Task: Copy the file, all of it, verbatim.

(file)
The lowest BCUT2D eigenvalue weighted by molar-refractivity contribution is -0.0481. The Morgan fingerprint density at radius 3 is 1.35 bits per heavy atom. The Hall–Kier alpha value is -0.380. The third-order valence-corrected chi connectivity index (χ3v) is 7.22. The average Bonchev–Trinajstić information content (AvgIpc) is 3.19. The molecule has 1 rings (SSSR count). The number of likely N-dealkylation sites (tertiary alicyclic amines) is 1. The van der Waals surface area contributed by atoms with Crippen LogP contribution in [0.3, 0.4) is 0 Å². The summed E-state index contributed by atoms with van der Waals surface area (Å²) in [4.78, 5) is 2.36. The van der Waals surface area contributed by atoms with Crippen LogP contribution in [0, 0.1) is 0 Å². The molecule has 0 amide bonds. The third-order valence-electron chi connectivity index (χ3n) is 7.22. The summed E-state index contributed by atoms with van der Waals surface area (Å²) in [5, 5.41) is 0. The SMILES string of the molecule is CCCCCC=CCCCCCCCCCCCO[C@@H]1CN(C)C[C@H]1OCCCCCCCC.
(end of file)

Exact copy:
The lowest BCUT2D eigenvalue weighted by molar-refractivity contribution is -0.0481. The Morgan fingerprint density at radius 3 is 1.35 bits per heavy atom. The Hall–Kier alpha value is -0.380. The third-order valence-corrected chi connectivity index (χ3v) is 7.22. The average Bonchev–Trinajstić information content (AvgIpc) is 3.19. The molecule has 1 rings (SSSR count). The number of likely N-dealkylation sites (tertiary alicyclic amines) is 1. The van der Waals surface area contributed by atoms with Crippen LogP contribution in [0.3, 0.4) is 0 Å². The summed E-state index contributed by atoms with van der Waals surface area (Å²) in [4.78, 5) is 2.36. The van der Waals surface area contributed by atoms with Crippen LogP contribution in [0, 0.1) is 0 Å². The molecule has 0 amide bonds. The third-order valence-electron chi connectivity index (χ3n) is 7.22. The summed E-state index contributed by atoms with van der Waals surface area (Å²) in [5, 5.41) is 0. The SMILES string of the molecule is CCCCCC=CCCCCCCCCCCCO[C@@H]1CN(C)C[C@H]1OCCCCCCCC.